Now, in the Gallery, I can't tell you how many people come in and get this wistful, longing look in their eyes and mention, sadly, that they "used to do art," "used to paint before I had kids," or something similar. It seems that part of my new life is to be a voice of encouragement, a beacon for the artists who've been interrupted. I was interrupted. I take full responsibility for that now. Not everyone who claims their artist self (for the first time or after a long time) has to make a living at it to be a "real" artist. They just have to do some art. Whatever that is. Music, arranging furniture, putting food on a plate in a beautiful way, writing, drawing, painting, crafting, knitting, singing.....
When you "do art" you are an artist. And your soul smiles. My soul is smiling.
At least, that's the way I see it. What do you think?

Small figure painting, "Samantha"

This is a 5x7 painting I set out to complete quickly yesterday. Ha! First of all, painting landscapes or florals or vegetation in any of its forms is still a bit foreign to me. Add to that the starting and stopping due to several visitors and phone calls while I painted. I must've spent two hours on this.

I found the photo reference on Angela Fehr's Painting Simplicity blog and boldly (ok, timidly) asked if I might be allowed to use it for a painting reference. Angela graciously agreed. Thank you, Angela! The only real change to the reference I made was painting a picket gate instead of a chain link one.

Today I took my laptop and projector to Coppini Academy and tested out the wireless connection and the lighting for the projector. All works great. I'm getting excited about the blog workshop coming up- two weeks from today!

Finish of fellow with pipe

I'm pleased with my finish on this painting, an 11"x 14" oil on stretched canvas. I had said something on Tuesday about perhaps keeping this version and painting another for the client who might prefer a tighter/smoother rendition. What I realized today, AGAIN, is that I didn't need to keep the painting-I had the experience and the breakthrough. My finish here is a blend of both- some of the pure strokes left alone, some tamed to a previous standard.
I had to return the composition closer to the original photo references- with the light coming over his shoulder on the viewer's right. Dark there didn't make sense with the light on his face. I also replaced his hand with one from another reference and kept some foreshortening with it.
I got to meet this man and his wife, visitors to the gallery on their trip to San Antonio a few days ago, and have exchanged a few emails with him in the preparation for this painting. I think the "feel" is right now. He's a physics professor with a quick, lively mind, and very, very observant. I love that he was concerned that I show his wedding ring. I hope he'll be pleased.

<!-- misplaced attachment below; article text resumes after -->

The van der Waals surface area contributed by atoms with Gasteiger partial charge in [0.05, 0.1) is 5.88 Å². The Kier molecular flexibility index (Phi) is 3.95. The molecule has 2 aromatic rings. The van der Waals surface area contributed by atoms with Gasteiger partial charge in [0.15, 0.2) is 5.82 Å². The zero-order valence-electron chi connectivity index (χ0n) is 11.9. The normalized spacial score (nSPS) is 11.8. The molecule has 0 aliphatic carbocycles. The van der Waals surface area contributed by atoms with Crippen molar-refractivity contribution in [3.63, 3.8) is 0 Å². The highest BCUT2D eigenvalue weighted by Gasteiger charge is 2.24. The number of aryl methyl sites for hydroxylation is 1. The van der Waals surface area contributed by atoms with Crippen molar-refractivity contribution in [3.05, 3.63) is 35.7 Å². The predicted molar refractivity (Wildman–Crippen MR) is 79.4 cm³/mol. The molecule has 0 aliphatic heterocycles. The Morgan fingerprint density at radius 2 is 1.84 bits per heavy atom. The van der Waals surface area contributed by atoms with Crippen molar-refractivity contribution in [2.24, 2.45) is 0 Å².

Art Collecting...A benefit of blogging

The paintings in my house used to be all ones I painted myself. Ok, well, maybe they still are.... mostly. But I've discovered another benefit to blogging- Exposure to great art. Completely affordable art. Art that is made by artists you get to know. Art that shows up in your mailbox and makes your whole day happy when you see it on your wall. Wonderful!

In the last few weeks I've become the proud recipient of four beautiful paintings. All small. Each a jewel. Let me introduce you to the paintings and the artists who made them:

Carol Marine painted this as a demo at the great workshop she did in March in Round Rock, TX, and I got to watch:

Luscious. It's a 6" x 6" oil on canvas panel. Go check out her wonderful small, daily paintings HERE, but come back when you're done. I have more to show you!

This is (I'm not kidding you) a 2" x 2" oil on paper by Sarah Sedwick. Stunning. By some trick of fate I got to be her first buyer of her small, daily paintings. Go see her work HERE, but do come back, there's more!

Kathryn Law painted this in oil on a 6"x 6" stretched, gallery-wrapped canvas just days before she found out she's getting to move to Italy to paint. My heart rate zoomed when I saw it. You can go see her work HERE. Again, come back! The painting arrived today, packed oh-so-well, and it went right up in my dining room. Beautiful! (No, I didn't paint the one of the back of the girl's head. Karen's mother painted that as her self portrait. Cool, yes?)

This is a cool pastel painting (4" x 5") of a cropped-in-close Weimaraner's face. You can go HERE to see her work. I got to meet Pattie at Carol Marine's workshop in March. She's a fun and versatile artist in Kansas.

Now, I'll bet if you follow a few links on a few artists' blogs, you'll find something you'll want to see every day in your home or your office or to give a good friend. Some artists will have a link to their eBay auction, or a handy PayPal button for an easy transaction , but most artists will appreciate you asking "Is it for sale? How much?" either through the email link on their profile or by leaving the question in a comment. I don't know any artist who isn't thrilled that someone sees value in the work they do.

A Finish and a Start

I saved a little time at the end of my day to give this painting some last touches. Didn't want to overwork it, and that's so easy for me to do... I'm happy with it.

I started this 11x14 oil on stretched canvas today and was so pleased with the fact that (so far) I've left the brushstrokes alone and the colors cleaner. The yellow seems to be emphasized in this photo (on my monitor, anyway) when it's not so dominate in reality. I may keep this version for myself and paint the portrait again for the client, who may prefer my more usual tighter style.